Delivery To Woodbridge Edit
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Q: How do I pick the right size in ground pool cover? A: For rectangular in ground pools, choose the winter cover that matches your inside pool dimensions, or length and width, from inside edge to inside edge.
For freeform shaped in-ground pools, measure the pool's length and width at right angles to each other. Determine the longest length and the widest width of your pool, and use that as your "pool size". In some areas you will have a lot of excess cover. You can make folds along the cover's edge as you install it, to make it conform to the pool shape, but maintaining at least 2-3 feet of overlap around the entire pool perimeter.
"Cover size", on our listings above refers to the finished size of the pool cover. We show both "Pool Size" and "Cover Size" – Take a 20'x40' pool for example – this is listed in this way: 20' x 40' - Pool Size / 25' x 45' - Cover Size. The pool size is 20x40, but the pool cover size will be 5 foot larger, or 25x45.
Q: How should I install an inground pool cover? A: After cleaning the pool thoroughly, lay the pool cover over the pool and center it, so that you have 2-3 feet of pool cover lying on the pool deck. It's OK to have more, but having less could risk debris getting into the pool, or the cover falling into the pool from excess water weight, or maybe a leak in the pool during the winter.
Your inground solid pool cover should float on the water surface. Generally, unless you are using an Aquador (vinyl pools), you will lower the pool water 3-4 inches below the bottom of the skimmer intake. This is to keep the water from rising into the skimmer, under the cover, and also to keep the frozen ice sheet from expanding into the perimeter tile (gunite pools).
After centering the pool cover, lay your water bags, aka water tubes, around the perimeter of the pool cover. Lay them end to end, with only inches between them. For example, a 20x40 pool cover will need about 16 8-ft water bags, to go all the way around. Fill the tubes with a garden hose to about half-full. After all of the water bags are in place, tug on the pool cover edge to tighten up the pool cover, to remove any wrinkles on the surface.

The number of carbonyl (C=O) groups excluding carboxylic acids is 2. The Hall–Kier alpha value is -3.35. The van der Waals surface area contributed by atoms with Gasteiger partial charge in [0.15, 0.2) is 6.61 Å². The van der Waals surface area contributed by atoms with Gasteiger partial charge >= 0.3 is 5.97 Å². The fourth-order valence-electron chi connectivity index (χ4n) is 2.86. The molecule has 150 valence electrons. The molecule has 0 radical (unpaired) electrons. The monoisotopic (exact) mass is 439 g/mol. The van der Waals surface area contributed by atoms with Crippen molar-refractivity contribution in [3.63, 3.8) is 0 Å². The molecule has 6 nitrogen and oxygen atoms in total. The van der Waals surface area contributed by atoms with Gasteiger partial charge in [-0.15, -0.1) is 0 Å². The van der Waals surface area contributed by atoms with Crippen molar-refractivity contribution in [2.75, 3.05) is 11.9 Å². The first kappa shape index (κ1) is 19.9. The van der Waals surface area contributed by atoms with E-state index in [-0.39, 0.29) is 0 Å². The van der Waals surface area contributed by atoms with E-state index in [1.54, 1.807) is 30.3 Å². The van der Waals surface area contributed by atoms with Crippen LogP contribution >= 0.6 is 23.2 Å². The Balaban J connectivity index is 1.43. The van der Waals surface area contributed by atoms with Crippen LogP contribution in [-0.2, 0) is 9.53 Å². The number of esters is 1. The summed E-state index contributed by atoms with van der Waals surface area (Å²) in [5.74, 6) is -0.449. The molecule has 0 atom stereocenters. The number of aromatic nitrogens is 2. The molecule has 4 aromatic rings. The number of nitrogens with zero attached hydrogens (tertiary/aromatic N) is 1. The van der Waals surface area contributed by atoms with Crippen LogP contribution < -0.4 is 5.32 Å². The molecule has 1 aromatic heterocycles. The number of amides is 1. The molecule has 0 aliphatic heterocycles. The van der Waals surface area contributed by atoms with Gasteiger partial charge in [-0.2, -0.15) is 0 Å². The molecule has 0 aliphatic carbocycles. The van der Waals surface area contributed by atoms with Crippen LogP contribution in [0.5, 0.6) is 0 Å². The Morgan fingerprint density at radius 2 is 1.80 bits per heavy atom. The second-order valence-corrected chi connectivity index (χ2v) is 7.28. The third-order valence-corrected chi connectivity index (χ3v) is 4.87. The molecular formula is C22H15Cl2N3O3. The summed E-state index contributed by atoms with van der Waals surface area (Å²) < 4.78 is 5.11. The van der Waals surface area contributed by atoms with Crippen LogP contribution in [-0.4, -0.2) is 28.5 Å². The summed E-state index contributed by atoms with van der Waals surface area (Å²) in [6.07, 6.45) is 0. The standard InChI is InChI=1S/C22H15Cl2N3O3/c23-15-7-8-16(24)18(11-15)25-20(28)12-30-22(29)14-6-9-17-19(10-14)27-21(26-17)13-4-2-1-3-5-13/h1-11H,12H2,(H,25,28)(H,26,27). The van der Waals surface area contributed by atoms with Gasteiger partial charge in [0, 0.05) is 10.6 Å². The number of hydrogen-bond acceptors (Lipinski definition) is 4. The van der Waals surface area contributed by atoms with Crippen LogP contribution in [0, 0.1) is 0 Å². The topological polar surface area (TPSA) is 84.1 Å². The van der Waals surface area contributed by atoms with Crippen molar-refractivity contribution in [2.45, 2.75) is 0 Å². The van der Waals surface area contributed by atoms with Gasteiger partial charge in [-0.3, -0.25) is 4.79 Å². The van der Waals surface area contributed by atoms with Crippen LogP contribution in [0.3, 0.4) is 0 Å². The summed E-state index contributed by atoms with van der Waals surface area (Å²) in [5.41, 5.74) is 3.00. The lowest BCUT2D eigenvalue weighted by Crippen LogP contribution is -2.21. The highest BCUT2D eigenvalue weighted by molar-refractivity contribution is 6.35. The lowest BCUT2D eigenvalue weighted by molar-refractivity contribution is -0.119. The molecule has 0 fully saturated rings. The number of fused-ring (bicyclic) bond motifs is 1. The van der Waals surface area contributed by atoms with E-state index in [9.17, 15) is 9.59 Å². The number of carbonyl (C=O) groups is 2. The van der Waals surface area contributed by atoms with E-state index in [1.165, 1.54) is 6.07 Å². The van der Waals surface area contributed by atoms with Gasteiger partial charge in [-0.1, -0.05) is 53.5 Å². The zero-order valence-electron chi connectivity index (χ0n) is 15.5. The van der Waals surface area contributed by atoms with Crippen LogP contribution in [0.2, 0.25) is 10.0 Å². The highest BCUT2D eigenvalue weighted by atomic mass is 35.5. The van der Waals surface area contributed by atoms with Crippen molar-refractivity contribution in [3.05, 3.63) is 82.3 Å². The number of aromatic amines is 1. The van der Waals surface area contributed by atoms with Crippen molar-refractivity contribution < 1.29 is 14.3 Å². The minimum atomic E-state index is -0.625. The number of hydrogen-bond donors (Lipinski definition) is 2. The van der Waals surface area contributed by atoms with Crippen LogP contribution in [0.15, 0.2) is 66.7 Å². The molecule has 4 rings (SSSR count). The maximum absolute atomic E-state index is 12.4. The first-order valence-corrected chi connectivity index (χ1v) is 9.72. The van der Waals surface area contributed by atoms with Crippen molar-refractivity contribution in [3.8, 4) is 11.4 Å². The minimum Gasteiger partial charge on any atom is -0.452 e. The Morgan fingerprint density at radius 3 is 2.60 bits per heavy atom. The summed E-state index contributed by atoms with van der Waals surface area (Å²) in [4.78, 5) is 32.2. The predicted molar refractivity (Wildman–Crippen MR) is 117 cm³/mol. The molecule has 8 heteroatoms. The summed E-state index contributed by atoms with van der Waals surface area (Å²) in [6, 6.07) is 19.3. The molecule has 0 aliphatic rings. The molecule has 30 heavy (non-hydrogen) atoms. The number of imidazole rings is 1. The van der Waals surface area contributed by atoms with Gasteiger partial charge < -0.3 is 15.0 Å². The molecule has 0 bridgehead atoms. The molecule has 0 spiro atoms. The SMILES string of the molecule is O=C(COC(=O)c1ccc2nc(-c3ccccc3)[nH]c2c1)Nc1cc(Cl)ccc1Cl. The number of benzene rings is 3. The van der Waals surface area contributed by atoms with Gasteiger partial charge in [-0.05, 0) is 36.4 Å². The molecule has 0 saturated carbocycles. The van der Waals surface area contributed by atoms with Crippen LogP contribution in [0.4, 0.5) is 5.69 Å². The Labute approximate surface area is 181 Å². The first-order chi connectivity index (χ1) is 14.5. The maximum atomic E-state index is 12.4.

Q: Tips for use of Water Bags? A: Yes, to make your water bags last longer – don't drag them or drop them on the concrete as they may puncture or split. Place several small bowls of water around the pool cover edge, to provide some drinking water for thirsty animals who may otherwise decide to poke a hole in your water bag to drink from. Roll your water bags for storage, instead of folding them. And, my favorite tip – use Aqua Bloks instead of water bags.
Q: Tips for use of Cover Pumps? A: You will need some means of pumping off rain water and snow melt. An automatic cover pump is easiest; it will turn itself on and off. Manual cover pumps can be used effectively as well, just be sure to shut it off when the water is removed from the cover.
If you have a sloping hillside next to the pool, you may be able to set-up a siphon through a garden hose. The best method is to use an upside down Frisbee, which you secure a weight and a garden hose to. Gently slide the Frisbee onto the cover.
Gently place your cover pump, don't throw it on the pool cover, as it may damage the pool cover. If your pool cover has known holes, place the cover pump in an area that has no holes. Otherwise, you could end up pumping water out of the pool, through the holes in the pool cover!
Q: Tips for use of Leaf Nets? A: A leaf net is a mesh net that you lay over the top of your solid pool cover. For pools that have deciduous trees around the pool, it can be a real time saver (and back saver!). Leaf nets have a 4-foot overlap, for example, a 20x40 pool size will have a leaf net cover size of 24x44. Leaf nets are put on the pool when you close, and then removed after all of the leaves have fallen. In one easy motion, all of the leaves and debris pulls off the pool cover.